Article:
- November 11, 2011 4:35 PM |
- By Quirks
By Bob McDonald, Quirks & Quarks
It's been a busy week for Mars exploration, as Russian scientists struggled to regain control of a wayward probe; six volunteers emerged from a 500-day simulated mission to the Red Planet; and NASA prepared its largest, most sophisticated robotic Mars explorer for launch. It all shows that getting to Mars is not easy, technically or psychologically.The Phobos-Grunt mission was supposed to be an elegant second attempt by the Russians to reach the tiny Martian moon, Phobos, and bring a piece of it back to Earth. They first tried this in 1988, with twin robots also named Phobos, but that mission was lost because of an incorrect command sent to one of them along the way, and a loss of communication with the other one, after it arrived at Mars. The Russians have had terrible luck sending robots to Mars, with 18 failures in all.
The current mission got off the ground on time and was placed into a low parking orbit around the Earth, which is a chance to check out all the systems before sending it on to Mars. Well, all the systems did not work properly because the spacecraft stopped talking. So far, all attempts to contact the lost Russian spaceship have been unsuccessful.Meanwhile, Curiosity, NASA's latest robot, the size of a small car, was hoisted atop its rocket, which is scheduled to blast off Nov. 25. It is the largest, most complicated probe ever sent to land on a planet. NASA tends throw all of its eggs into one large spacecraft basket, hoping for greater returns. It has worked in the past, especially with the last two rovers, Spirit and Opportunity.
Any robot sent to land on Mars, or on its moon Phobos, must
execute a complicated sequence of manoeuvres throughout the flight that all have
to work perfectly. A mistake in any
part can sacrifice the entire mission and in the past, those mistakes have
usually been minor.
One crash was because of a metric-imperial mix-up in the amount of fuel needed; another was caused by a tiny sensor that shut down the engines hundreds of metres above the ground because it thought the spacecraft had already landed. There is an endless list of minor glitches that have caused major problems on more than half of all the spacecraft ever sent to Mars, Russian and American combined.Beyond the mechanical challenges of flying to another planet, the stresses on the mind were tested by the six members of the Mars 500 crew, who lived together in cramped quarters, 24/7, for almost a year and a half, which is the minimum travel time to Mars and back.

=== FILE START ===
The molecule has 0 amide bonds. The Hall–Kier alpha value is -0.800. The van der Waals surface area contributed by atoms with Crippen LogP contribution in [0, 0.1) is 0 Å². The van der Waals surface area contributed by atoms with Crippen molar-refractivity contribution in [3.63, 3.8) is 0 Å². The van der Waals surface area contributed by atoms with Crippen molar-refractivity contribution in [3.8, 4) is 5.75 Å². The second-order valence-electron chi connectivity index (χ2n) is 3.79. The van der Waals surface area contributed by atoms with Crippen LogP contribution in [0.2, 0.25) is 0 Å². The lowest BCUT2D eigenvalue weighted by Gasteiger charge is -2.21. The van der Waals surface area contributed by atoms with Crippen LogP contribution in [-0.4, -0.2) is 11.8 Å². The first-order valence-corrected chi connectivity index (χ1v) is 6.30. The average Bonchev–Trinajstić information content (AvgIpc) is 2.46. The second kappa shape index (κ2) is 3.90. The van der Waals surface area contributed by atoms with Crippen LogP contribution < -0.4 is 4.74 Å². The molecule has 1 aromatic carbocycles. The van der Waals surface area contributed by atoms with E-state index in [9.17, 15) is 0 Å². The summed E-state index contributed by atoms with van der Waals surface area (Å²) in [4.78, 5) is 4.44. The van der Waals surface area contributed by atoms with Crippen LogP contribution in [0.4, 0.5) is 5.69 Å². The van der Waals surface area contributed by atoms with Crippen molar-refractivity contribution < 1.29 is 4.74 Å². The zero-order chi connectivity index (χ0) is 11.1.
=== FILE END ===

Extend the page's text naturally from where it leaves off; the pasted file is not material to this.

The highly disciplined crew relied on teamwork to avoid the stresses of isolation and confinement, but interestingly, there was no woman among them. The designers of the experiment wished to avoid any sexual tensions that might arise from living in such close quarters, which has happened on other isolation experiments.
The bottom line is that Mars is very hard to get to, and anyone who thinks that we will have a place to go, in case we trash our own planet, is kidding themselves. The journey is long and hard; the cold Martian environment, which lacks oxygen, is harsh once you get there. The cost of the trip is huge and the risk is high. If something goes wrong, help is a long, long way away.That's not to say we shouldn't explore it. Many more robots and, eventually, a few intrepid human explorers will visit Mars to find out its history, discover whether life evolved there and prove that humans are capable of reaching other worlds. But Mars will not become a safe haven for Earthlings looking for a new planet. Getting there is not as easy as crossing the Atlantic to colonize America.
We are stuck on our own planet, which just happens to be the
best, most hospitable planet there is. There is nothing like Earth anywhere
close to here.
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